• Measuring stones that will be replaced
  • Drawing plans

CCW-removing vegetation and dismantling precarious stone work copyAll these tasks have been carried out or are currently underway. The tasks we have ahead of us are the:

  • Replacement of decayed and damaged stonework
  • Shelter coating: to consolidate and help weatherproof stone surfaces
  • Reinstatement of historic elements: such as brick steps and the wooden porch at the base of the tower, doors, windows, and crenellations at the top of the tower

We have a great team here at the folly, working hard in all weather conditions. If you climb the scaffold on the Gothic Tower Scaffold Tours, you’ll be able to spot us busily working around the site. You may even see us working up close and personal as we work our way around the main tower.

Gothic Tower Conservation Project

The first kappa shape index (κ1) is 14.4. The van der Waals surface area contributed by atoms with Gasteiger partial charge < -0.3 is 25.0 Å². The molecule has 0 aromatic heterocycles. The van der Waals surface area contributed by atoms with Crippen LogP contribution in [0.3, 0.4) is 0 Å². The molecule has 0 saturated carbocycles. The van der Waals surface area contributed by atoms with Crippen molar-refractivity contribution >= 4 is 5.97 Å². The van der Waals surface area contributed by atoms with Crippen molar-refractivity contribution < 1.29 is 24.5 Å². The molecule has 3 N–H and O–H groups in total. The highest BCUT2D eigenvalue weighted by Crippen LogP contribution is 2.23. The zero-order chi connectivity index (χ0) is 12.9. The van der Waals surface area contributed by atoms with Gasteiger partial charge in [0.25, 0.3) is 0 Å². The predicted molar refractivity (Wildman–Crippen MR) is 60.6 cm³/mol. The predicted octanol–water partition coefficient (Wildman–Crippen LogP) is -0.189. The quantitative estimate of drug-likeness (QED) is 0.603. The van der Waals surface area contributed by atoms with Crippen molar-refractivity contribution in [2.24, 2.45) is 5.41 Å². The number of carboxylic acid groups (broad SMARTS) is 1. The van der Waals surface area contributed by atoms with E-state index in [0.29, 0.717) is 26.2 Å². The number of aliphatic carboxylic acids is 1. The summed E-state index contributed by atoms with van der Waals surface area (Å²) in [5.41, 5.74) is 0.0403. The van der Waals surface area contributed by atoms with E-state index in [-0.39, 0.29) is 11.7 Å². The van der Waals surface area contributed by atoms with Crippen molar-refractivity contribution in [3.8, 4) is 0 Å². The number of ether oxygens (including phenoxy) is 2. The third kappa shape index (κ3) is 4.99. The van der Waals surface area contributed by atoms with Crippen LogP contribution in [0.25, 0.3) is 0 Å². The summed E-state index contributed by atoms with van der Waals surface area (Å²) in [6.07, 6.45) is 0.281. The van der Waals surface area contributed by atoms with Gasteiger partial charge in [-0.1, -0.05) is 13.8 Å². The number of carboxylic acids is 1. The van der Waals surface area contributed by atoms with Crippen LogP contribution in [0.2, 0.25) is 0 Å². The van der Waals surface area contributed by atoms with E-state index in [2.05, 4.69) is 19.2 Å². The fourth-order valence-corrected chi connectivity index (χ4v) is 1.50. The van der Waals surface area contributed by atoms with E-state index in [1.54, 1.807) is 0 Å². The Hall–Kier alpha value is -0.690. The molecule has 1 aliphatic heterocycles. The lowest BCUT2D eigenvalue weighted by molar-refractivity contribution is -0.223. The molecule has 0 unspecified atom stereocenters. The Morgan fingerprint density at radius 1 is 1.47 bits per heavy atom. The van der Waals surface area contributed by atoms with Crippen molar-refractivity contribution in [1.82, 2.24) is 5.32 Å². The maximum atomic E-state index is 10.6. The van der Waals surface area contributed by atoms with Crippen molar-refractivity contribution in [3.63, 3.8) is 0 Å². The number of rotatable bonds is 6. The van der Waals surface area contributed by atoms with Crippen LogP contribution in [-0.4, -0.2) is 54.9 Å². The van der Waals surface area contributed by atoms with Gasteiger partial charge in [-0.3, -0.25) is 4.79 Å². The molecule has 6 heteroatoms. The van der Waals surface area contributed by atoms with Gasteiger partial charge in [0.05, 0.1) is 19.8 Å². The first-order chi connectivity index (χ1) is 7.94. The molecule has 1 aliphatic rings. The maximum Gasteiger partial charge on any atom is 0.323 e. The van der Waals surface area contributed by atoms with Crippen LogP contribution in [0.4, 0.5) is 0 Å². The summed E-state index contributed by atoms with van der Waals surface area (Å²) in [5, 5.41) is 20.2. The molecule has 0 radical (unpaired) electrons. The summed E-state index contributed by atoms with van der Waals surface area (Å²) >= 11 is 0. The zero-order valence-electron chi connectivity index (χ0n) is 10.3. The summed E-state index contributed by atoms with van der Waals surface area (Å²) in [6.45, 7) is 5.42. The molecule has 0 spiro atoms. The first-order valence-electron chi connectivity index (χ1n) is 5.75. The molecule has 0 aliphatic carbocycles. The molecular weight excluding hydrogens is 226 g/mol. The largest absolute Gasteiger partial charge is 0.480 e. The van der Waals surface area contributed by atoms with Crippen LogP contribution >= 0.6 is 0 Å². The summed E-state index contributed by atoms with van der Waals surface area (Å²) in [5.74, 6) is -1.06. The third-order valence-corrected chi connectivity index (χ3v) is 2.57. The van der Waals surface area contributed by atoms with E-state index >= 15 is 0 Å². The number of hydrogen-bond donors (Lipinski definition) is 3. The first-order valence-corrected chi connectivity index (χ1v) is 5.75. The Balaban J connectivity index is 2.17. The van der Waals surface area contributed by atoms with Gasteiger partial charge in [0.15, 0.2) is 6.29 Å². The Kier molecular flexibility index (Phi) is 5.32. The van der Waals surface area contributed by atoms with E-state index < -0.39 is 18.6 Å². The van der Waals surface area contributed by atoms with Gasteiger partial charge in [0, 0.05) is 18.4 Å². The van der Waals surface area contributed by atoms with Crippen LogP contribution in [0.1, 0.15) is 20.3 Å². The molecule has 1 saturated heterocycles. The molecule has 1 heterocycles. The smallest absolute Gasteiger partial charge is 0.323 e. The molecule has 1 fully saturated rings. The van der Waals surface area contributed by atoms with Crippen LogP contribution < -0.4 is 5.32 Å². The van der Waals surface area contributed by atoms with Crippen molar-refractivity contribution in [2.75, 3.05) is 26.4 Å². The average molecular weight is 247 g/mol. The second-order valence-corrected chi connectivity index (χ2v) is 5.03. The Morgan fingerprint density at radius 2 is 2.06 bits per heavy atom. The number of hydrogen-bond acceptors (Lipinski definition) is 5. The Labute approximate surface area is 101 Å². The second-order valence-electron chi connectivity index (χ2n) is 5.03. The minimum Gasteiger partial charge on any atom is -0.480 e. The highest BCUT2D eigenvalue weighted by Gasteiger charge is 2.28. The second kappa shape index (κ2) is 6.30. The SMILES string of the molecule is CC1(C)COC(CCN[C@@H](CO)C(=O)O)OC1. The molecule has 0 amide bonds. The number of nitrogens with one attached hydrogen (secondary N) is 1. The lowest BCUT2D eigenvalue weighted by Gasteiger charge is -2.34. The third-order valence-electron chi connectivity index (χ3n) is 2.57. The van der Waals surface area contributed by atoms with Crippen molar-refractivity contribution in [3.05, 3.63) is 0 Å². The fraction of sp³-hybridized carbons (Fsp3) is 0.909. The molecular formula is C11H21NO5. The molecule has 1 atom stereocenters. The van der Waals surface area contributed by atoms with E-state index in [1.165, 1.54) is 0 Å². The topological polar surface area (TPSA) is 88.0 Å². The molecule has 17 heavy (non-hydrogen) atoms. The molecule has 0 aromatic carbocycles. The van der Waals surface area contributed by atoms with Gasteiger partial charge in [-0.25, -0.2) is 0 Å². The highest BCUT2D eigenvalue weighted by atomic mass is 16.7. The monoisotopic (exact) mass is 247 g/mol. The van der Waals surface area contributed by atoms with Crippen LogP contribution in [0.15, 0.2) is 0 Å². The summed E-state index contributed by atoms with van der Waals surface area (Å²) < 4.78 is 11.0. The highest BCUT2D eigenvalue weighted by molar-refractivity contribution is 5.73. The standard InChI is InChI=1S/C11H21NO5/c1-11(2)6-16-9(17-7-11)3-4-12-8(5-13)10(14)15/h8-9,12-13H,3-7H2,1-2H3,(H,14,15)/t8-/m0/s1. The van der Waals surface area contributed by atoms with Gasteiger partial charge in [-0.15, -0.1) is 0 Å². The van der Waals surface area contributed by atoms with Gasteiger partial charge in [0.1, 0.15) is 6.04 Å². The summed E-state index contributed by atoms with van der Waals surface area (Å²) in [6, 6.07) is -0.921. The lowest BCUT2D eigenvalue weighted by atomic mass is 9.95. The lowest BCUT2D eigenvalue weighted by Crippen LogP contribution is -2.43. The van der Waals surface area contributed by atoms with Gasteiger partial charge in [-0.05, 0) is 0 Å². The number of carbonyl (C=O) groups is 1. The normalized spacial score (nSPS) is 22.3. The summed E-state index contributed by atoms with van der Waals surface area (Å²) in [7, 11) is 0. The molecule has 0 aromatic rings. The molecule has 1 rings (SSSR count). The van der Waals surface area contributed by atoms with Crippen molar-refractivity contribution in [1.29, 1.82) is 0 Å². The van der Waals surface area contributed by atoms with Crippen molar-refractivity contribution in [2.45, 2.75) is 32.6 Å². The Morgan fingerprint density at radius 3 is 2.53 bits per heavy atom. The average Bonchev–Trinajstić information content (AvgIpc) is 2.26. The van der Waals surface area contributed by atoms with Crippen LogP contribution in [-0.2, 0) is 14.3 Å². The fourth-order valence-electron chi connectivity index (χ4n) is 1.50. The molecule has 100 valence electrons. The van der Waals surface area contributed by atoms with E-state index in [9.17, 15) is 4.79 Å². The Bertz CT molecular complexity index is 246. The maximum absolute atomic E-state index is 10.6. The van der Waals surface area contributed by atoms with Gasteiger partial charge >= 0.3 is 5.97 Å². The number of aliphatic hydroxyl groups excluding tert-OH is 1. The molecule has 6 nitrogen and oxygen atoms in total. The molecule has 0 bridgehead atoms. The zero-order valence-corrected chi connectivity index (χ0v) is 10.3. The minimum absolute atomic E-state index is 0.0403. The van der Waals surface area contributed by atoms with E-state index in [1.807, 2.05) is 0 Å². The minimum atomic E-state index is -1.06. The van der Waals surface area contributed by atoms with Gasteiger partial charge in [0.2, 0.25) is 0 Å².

Wimpole_folly 6

An engraving of the Gothic Tower at Wimpole

In June 1749 Sanderson Miller was asked by George Lyttelton to design a ruined Gothic castle for his friend Lord Hardwicke. This was to be similar to the one erected by Miller in the grounds of Hagley Hall in 1748-9.


The Gothic Tower surrounded by scaffold with the scaffold stairwell leading to two viewing platforms.

Those of you who are frequent visitors to Wimpole, either walking in the park or viewing the Gothic Tower from the garden, will have noticed recently that it has been enveloped in scaffolding.  This is to allow access to the structure whilst it undergoes major conservation works undertaken by Cliveden Conservation.